Other grammarians began noticing discrepancies between usage and the assertions of those who prescribed against the inanimate whose.[16] The American Goold Brown, in his The Grammar of English Grammars of 1851, stated that whose "is sometimes used to supply to place of the possessive case, otherwise wanting, to the relative which";[20] he cited a number of cases of its use and of those who prescribe against it and their rationales, and concluded: "Grammarians would perhaps differ less, if they read more."[21] In The Standard of Usage in English of 1908, the American literary historian Thomas Lounsbury asserted that the inanimate whose "had been employed as a relative to antecedents denoting things without life by every author in our literature who is entitled to be called an authority".[22] John Lesslie Hall published his research on the subject in his English Usage of 1917; he discovered over 1000 passages by about 140 authors from the 15th to the 20th centuries that used the inanimate whose,[23] including use by those who had objected to it or declared its use rare.[24] Hall considered "authors that avoid whose ... a small minority"[25] and stated that using of which the in its place was rare in spoken American English.[26]

In his A Dictionary of Modern English Usage of 1926, H. W. Fowler derided those who prescribed against the inanimate whose,[4] writing: "in the starch that stiffens English style one of the most effective ingredients is the rule that whose shall refer only to persons"; he asserted that the alternative adds flexibility to style[27] and proclaimed: "Let us, in the name of common sense, prohibit the prohibition of inanimate whose".[27] The revised versions of that style guide by Robert Burchfield (1996) and Jeremy Butterfield (2015) called the avoidance of the inanimate whose a "folk-belief".[4][28] In his Plain Words of 1954, Ernest Gowers calls the "grammarians' rule" that whose "must not be used of inanimate objects ... a cramping one, productive of ugly sentences and a temptation to misplaced commas". He states that "sensible writers have always ignored the rule, and sensible grammarians have now abandoned it".[29]

A survey conducted by Sterling A. Leonard in 1932 found that respondents considered the use of inanimate whose established; Raymond D. Crisp replicated the survey in 1971 and found that respondents considered the usage disputable.[16] Mary Vaiana Taylor reported in 1974 that two-thirds of post-secondary teaching assistants would still mark the construction wrong on a student's paper.[30]

Merriam–Webster's Dictionary of English Usage states that, amongst "the current books" that discussed the subject as of the late 20th century, "not one of them finds [inanimate] whose anything but standard". To the assertions of early grammarians, that dictionary counters that "[i]ts common occurrence in poetry undoubtedly owes more to its graceful quality than to any supposed love of personification among poets" and that its usage "is perhaps more likely to occur in the works of good writers than bad ones".[16] It asserts that "notion that whose may not properly be used of anything except persons is a superstition" and such use is "entirely standard as an alternative to of which in all varieties of discourse".[31] In Modern American Usage, Bryan A. Garner calls the inanimate whose "often an inescapable way of avoiding clumsiness".[32] The Cambridge Grammar of the English Language emphasizes that such "genitives ... are completely grammatical and by no means exceptional",[33] with a note that "a number of usage manuals feel it necessary to point out that relative whose can have a non-personal antecedent: there are apparently some speakers who are inclined to think that it is restricted to personal antecedents".[33] The 16th edition of The Chicago Manual of Style (2010) states that the construction is "widely accepted as preventing unnecessary awkwardness" and "lends greater smoothness" to prose than of which.[34]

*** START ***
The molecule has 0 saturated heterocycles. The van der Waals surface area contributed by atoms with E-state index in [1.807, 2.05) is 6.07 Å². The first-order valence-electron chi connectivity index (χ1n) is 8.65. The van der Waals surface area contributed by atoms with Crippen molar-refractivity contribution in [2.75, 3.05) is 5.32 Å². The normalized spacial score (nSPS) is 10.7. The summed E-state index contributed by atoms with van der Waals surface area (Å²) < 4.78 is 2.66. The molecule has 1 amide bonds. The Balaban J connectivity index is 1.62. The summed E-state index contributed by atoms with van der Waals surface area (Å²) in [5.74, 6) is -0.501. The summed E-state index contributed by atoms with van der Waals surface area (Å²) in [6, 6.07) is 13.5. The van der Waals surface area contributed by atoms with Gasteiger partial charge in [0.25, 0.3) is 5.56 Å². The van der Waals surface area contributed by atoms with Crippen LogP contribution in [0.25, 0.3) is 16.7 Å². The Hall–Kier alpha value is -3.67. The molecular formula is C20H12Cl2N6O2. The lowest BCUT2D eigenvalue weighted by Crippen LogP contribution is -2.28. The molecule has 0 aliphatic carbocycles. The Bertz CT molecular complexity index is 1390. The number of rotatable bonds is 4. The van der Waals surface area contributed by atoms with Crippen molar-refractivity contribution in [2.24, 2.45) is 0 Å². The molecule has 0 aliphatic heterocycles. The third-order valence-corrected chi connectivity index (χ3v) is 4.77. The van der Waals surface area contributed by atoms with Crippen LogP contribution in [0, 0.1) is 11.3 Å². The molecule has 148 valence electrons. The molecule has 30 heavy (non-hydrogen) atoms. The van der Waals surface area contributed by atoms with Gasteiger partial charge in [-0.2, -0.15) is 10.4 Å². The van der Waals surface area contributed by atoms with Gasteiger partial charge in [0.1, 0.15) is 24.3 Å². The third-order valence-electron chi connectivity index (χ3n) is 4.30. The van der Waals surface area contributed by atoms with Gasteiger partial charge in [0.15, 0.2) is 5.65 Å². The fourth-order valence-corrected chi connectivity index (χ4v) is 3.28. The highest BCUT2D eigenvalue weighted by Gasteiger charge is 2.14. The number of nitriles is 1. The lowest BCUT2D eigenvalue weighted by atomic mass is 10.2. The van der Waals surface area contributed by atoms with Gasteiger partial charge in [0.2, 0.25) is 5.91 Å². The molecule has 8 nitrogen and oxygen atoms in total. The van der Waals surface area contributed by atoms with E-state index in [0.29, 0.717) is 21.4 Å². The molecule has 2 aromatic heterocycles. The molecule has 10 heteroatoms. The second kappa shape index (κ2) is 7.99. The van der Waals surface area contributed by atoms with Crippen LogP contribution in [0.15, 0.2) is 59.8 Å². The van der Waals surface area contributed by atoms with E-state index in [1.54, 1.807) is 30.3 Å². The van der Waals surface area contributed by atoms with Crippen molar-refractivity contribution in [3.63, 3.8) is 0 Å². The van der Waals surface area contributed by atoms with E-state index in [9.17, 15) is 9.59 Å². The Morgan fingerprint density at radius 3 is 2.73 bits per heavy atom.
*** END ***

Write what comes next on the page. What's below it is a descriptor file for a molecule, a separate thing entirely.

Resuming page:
References[edit]

  1. ^ Johansson 1993, p. 97; Quirk et al. 1985, pp. 1249–1250; Huddleston & Pullum 2002, pp. 1049–1050.
  2. ^ Johansson 1993, p. 97; Quirk et al. 1985, pp. 1249–1250.
  3. ^ Jespersen 1993, p. 152.
  4. ^ a b c Burchfield 1998, p. 849.
  5. ^ Bergs & Stein 2001, p. 88.
  6. ^ Burchfield 1998, p. 849; Fowler 2009, p. 728.
  7. ^ a b Marsh 1860, pp. 398–398.
  8. ^ Algeo & Butcher 2013, p. 99.
  9. ^ Pearce 2012, p. 156.
  10. ^ Gilman 1989, p. 960; Lowth 1764, p. 36.
  11. ^ Leonard 1962, p. 66; Buchanan 1767, pp. 74–75.
  12. ^ Leonard 1962, p. 66; Bayly 1772, p. 84.
  13. ^ Leonard 1962, p. 66.
  14. ^ Gilman 1989, p. 960; Leonard 1962, p. 66; Priestley 1772, p. 99.
  15. ^ Leonard 1962, p. 65.
  16. ^ a b c d e Gilman 1989, p. 960.
  17. ^ Gilman 1989, p. 960; Churchill 1823, pp. 225–227.
  18. ^ Hall 1917, p. 320; Marsh 1860, p. 396.
  19. ^ Burchfield 1998, p. 849; Gilman 1989, p. 960; Craigie, Bradley & Onions 1928, p. 100.
  20. ^ Brown 1851, p. 285.
  21. ^ Gilman 1989, p. 960; Brown 1851, p. 285.
  22. ^ Hall 1917, p. 325; Lounsbury 1908, pp. 106–109.
  23. ^ Gilman 1989, p. 960; Hall 1917, pp. 323–325.
  24. ^ Hall 1917, pp. 320–323.
  25. ^ Hall 1917, p. 326.
  26. ^ Hall 1917, p. 321.
  27. ^ a b Fowler 2009, p. 727.
  28. ^ Fowler 2015, pp. 887–888.
  29. ^ Gowers & Fraser 1973, p. 146; Gowers & Gowers 2014, pp. 220–221.
  30. ^ Gilman 1989, p. 960; Taylor 1974, p. 766.
  31. ^ Merriam-Webster 2002, pp. 782–783.
  32. ^ Garner 2009, p. 837.
  33. ^ a b Huddleston & Pullum 2002, pp. 1049–1050.
  34. ^ University of Chicago Press editorial staff 2010, p. 220.

Works cited[edit]